Benjamin Smith has won the Prime Minister’s Te Puiaki Kaipūtaiao Ānamata Future Scientist Prize for his research into mathematically modelling the behaviour of twisted elastic bands. This knowledge can be applied to many types of structural engineering.

Read media release about Future Scientist winner Benjy Smith

Benjamin Smith of Onslow College, Wellington

Benjy finished his final year at Onslow College at the end of 2022 when he completed his project.

From a young age, Benjy has been inquisitive and had an interest in how things work. However, it wasn’t until secondary school that he developed a special passion for physics and mathematics and in 2022 was made captain of the New Zealand Young Physicists Team.

Benjy won this Prize for an investigation into the Applicability of Finite Strain Theory to Cuboid Rubber Bands.  Benjy’s work has implications in several fields where elastic material under tension are modelled using Finite Strain Theory. This could have significant implications in applications where steel cables  undergo stretching and twisting when loaded.

The coupling between extension and torsion in elastic materials was first observed by Poynting, hence is known as the Poynting Effect. The effect originally observed was the lengthening of wires when twisted under a constant force. To investigate the coupling, for force and torque produced, a number of elastic bands was measured at a variety of extensions and rotations.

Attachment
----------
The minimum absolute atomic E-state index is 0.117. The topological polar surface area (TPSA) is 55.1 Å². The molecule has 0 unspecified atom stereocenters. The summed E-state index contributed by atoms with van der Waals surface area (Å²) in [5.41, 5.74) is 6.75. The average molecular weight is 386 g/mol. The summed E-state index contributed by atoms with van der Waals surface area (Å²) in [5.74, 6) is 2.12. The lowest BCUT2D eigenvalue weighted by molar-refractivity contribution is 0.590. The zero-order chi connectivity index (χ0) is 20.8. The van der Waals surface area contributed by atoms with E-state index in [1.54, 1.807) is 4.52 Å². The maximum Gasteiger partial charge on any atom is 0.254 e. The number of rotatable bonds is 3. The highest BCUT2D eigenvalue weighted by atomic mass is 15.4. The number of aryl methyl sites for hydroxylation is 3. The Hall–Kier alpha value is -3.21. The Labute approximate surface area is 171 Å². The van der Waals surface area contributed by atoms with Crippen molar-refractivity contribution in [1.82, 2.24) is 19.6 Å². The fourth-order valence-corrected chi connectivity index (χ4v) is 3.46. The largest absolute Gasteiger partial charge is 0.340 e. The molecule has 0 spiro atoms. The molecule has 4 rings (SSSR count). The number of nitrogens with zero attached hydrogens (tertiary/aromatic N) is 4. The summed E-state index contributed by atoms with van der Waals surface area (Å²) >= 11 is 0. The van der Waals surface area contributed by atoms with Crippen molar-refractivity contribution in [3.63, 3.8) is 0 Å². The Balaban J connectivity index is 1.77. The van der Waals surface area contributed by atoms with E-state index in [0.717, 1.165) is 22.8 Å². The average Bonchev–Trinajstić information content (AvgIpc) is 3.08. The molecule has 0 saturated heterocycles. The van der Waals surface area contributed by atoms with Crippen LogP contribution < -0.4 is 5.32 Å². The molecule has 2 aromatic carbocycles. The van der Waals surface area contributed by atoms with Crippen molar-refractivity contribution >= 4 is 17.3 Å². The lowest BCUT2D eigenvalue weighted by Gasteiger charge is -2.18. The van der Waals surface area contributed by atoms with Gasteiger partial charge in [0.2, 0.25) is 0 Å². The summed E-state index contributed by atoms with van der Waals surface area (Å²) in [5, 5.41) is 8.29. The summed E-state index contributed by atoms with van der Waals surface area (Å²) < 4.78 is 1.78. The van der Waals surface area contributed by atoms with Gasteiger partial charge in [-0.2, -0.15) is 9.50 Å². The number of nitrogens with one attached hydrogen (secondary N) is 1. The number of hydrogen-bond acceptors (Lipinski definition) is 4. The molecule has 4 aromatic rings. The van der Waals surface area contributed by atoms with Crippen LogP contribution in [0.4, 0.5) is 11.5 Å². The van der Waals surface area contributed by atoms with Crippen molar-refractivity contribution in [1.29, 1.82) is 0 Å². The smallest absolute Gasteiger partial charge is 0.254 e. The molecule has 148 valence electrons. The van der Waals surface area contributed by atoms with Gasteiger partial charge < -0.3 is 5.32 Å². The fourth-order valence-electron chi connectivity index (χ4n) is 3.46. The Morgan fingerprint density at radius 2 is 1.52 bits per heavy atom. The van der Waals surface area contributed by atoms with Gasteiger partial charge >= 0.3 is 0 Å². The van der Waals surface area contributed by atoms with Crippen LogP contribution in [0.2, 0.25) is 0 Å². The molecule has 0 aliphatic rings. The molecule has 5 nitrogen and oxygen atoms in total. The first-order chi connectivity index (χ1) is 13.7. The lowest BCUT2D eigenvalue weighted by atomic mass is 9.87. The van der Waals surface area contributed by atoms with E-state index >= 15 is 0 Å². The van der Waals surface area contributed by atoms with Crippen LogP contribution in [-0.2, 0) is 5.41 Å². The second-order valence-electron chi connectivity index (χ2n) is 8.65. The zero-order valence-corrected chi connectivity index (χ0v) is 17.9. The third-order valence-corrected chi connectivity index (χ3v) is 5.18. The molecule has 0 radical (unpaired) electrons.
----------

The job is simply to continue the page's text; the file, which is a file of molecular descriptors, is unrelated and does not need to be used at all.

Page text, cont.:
Benjamin found two distinct trends separated by the experimental critical value at which the band transitions from a helical geometry to a tubular one. Further critical points occur where the band starts forming further instabilities. He concluded that the most likely cause for the force and torque deviating from the current model is the current inability to accurately predict the geometry of the band, accounting for the instabilities that occur.

Benjamin suggested several additional requirements for an improved model that can accurately predict the force and torque by observing multiple trends which are separated by critical rotations when the band stops being a helix and further instabilities start to form. The relationship in each stage becomes linear with a change in gradient and both Poynting and reverse Poynting effects occur with significant reverse Poynting effects observed at low extensions.











Benjy has had to delve deep into some very complex and niche fields. He needed to learn several advanced mathematical techniques such as practical differential calculus, matrix algebra, and other mathematical tools. He has also had to learn physics that is way beyond most Year 13 students.

His nominator Mr Kent Hogan, who is a mentor for the New Zealand Young Physicists, says “the most significant gains for Benjy have been in the learning of how to carry an in-depth investigation at this particular level. It was evident to me that Benjy had a gift for science and scientific research but his skills and abilities in these areas have grown over the years. Benjy has had to learn how to solve some very challenging and difficult mathematics, physics and engineering problems. The problem-solving skills he has developed are skills that he will be able to apply to a wide range of situations for the rest of his life and career”.


The Prime Minister’s Future Scientist selection panel were very impressed with the details of Benjy’s experimental design and consideration of multiple variables and also his statistical analysis.

Benjy has recently started at Te Herenga Waka — Victoria University of Wellington to study physics and computer science.



Minister Verrall, Benjy Smith and Professor Dame Juliet Gerrard